Reproduction operator 464 creates a full population of weight vectors comprising duplicates of weight vectors selected by selection operator 462. Reproduction is done to fill out the population so that it preferably contains a number of weight vectors equal to the number of weight vectors in the population prior to selection. After sufficient iterations of the process, the selection and reproduction operators ensure that weight vectors with a high fitness are more likely to be reproduced in the evolving population.
Crossover operator 466 is a method of exchanging subparts of two weight vectors (swapping weights) to approximate the biological process of recombination between two individual chromosomes. Based on a given probability of crossover set by a user, crossover operator 466 randomly selects n pairs of weight vectors from the current population and identifies a single random crossover point around which information will be exchanged. For example, the strings 10101010 and 11111111 could be crossed-over after the third point in each chromosome to produce the two offspring 10111111 and 11101010.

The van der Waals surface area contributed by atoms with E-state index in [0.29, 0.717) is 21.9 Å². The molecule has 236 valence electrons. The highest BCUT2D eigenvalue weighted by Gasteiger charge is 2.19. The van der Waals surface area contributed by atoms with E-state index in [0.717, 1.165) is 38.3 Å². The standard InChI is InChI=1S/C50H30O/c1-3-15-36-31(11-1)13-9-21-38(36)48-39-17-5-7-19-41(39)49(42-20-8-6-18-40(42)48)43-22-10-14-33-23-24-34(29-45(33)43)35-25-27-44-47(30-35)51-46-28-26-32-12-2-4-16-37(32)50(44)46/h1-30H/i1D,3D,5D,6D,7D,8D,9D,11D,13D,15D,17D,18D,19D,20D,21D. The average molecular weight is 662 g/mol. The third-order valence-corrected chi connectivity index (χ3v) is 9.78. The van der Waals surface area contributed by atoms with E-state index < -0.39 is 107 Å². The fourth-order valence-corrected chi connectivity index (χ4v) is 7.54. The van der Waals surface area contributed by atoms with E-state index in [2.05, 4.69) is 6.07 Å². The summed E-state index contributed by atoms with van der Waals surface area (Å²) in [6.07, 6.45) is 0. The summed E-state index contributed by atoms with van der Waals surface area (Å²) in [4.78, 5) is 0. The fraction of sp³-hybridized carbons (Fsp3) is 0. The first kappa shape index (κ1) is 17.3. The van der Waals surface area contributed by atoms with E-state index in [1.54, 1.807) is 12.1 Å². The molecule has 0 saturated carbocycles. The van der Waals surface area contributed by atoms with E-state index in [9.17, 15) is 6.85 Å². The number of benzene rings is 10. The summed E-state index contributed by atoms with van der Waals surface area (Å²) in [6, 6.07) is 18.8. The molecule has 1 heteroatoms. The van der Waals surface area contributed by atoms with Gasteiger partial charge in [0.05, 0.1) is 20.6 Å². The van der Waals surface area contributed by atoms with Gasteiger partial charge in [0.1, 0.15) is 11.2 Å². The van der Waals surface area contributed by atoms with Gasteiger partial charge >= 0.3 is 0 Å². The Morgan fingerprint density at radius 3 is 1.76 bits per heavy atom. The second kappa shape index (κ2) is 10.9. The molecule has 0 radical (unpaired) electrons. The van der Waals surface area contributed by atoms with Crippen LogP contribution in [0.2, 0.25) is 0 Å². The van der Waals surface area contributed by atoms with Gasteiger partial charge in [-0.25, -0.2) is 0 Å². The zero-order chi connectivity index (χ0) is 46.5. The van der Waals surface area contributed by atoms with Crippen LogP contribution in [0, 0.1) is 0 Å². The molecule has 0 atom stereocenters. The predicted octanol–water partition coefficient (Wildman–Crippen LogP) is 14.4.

Mutation operator 468 randomly changes values within the weight vectors to insure diversity in the population. Based on a given probability of mutation, which a user may define, mutation operator 468 selects n weight vectors within the population and randomly changes the values within those vectors. For example, the string 10101010 might be mutated in its first position at random to result in 00101010.
After selection operator 462 processes the population of weight vectors, reproduction operator 464, crossover operator 466, and mutation operator 468, learning supervisor 430 passes the population of weight vectors to neural network 440 and to fitness evaluator 450 begin another iteration of the algorithm, as explained above. Learning supervisor 430 then again evaluates a stopping criterion for the population. If the stopping criterion is not achieved, then learning supervisor 430 may continue another round of genetic operators.